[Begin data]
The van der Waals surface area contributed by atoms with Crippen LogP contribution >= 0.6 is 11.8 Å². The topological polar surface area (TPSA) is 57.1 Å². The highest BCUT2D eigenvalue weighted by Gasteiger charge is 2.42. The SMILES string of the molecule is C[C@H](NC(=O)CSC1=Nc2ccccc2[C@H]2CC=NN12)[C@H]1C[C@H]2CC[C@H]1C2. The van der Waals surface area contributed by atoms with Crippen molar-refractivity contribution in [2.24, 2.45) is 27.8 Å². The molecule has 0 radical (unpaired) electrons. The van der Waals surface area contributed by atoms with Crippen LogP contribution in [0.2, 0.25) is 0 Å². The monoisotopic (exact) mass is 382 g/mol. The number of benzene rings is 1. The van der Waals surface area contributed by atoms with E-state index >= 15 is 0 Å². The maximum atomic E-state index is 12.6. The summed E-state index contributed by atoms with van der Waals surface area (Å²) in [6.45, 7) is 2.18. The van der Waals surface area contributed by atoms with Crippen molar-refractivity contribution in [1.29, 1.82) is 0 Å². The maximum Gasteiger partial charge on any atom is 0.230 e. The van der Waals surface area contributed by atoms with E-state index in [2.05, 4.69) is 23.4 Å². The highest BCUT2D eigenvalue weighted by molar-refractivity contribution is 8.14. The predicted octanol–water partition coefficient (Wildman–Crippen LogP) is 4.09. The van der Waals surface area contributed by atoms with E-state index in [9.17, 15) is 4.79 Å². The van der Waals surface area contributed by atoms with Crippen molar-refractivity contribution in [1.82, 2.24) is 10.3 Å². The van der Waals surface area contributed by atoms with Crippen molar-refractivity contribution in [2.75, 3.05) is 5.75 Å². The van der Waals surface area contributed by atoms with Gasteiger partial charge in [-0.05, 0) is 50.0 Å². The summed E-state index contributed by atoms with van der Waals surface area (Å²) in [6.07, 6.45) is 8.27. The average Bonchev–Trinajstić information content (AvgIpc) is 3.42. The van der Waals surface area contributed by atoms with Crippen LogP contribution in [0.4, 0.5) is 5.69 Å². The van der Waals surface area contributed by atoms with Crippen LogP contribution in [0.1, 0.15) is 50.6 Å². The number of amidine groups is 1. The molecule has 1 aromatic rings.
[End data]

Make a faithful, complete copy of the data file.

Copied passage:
The van der Waals surface area contributed by atoms with Crippen LogP contribution >= 0.6 is 11.8 Å². The topological polar surface area (TPSA) is 57.1 Å². The highest BCUT2D eigenvalue weighted by Gasteiger charge is 2.42. The SMILES string of the molecule is C[C@H](NC(=O)CSC1=Nc2ccccc2[C@H]2CC=NN12)[C@H]1C[C@H]2CC[C@H]1C2. The van der Waals surface area contributed by atoms with Crippen molar-refractivity contribution in [2.24, 2.45) is 27.8 Å². The molecule has 0 radical (unpaired) electrons. The van der Waals surface area contributed by atoms with Crippen LogP contribution in [0.2, 0.25) is 0 Å². The monoisotopic (exact) mass is 382 g/mol. The number of benzene rings is 1. The van der Waals surface area contributed by atoms with E-state index >= 15 is 0 Å². The maximum atomic E-state index is 12.6. The summed E-state index contributed by atoms with van der Waals surface area (Å²) in [6.45, 7) is 2.18. The van der Waals surface area contributed by atoms with Crippen molar-refractivity contribution in [1.29, 1.82) is 0 Å². The maximum Gasteiger partial charge on any atom is 0.230 e. The van der Waals surface area contributed by atoms with E-state index in [2.05, 4.69) is 23.4 Å². The highest BCUT2D eigenvalue weighted by molar-refractivity contribution is 8.14. The predicted octanol–water partition coefficient (Wildman–Crippen LogP) is 4.09. The van der Waals surface area contributed by atoms with E-state index in [9.17, 15) is 4.79 Å². The van der Waals surface area contributed by atoms with Crippen molar-refractivity contribution in [1.82, 2.24) is 10.3 Å². The van der Waals surface area contributed by atoms with Crippen molar-refractivity contribution in [2.75, 3.05) is 5.75 Å². The van der Waals surface area contributed by atoms with Gasteiger partial charge in [-0.05, 0) is 50.0 Å². The summed E-state index contributed by atoms with van der Waals surface area (Å²) in [6.07, 6.45) is 8.27. The average Bonchev–Trinajstić information content (AvgIpc) is 3.42. The van der Waals surface area contributed by atoms with Crippen LogP contribution in [0.4, 0.5) is 5.69 Å². The van der Waals surface area contributed by atoms with Crippen LogP contribution in [0.1, 0.15) is 50.6 Å². The number of amidine groups is 1. The molecule has 1 aromatic rings.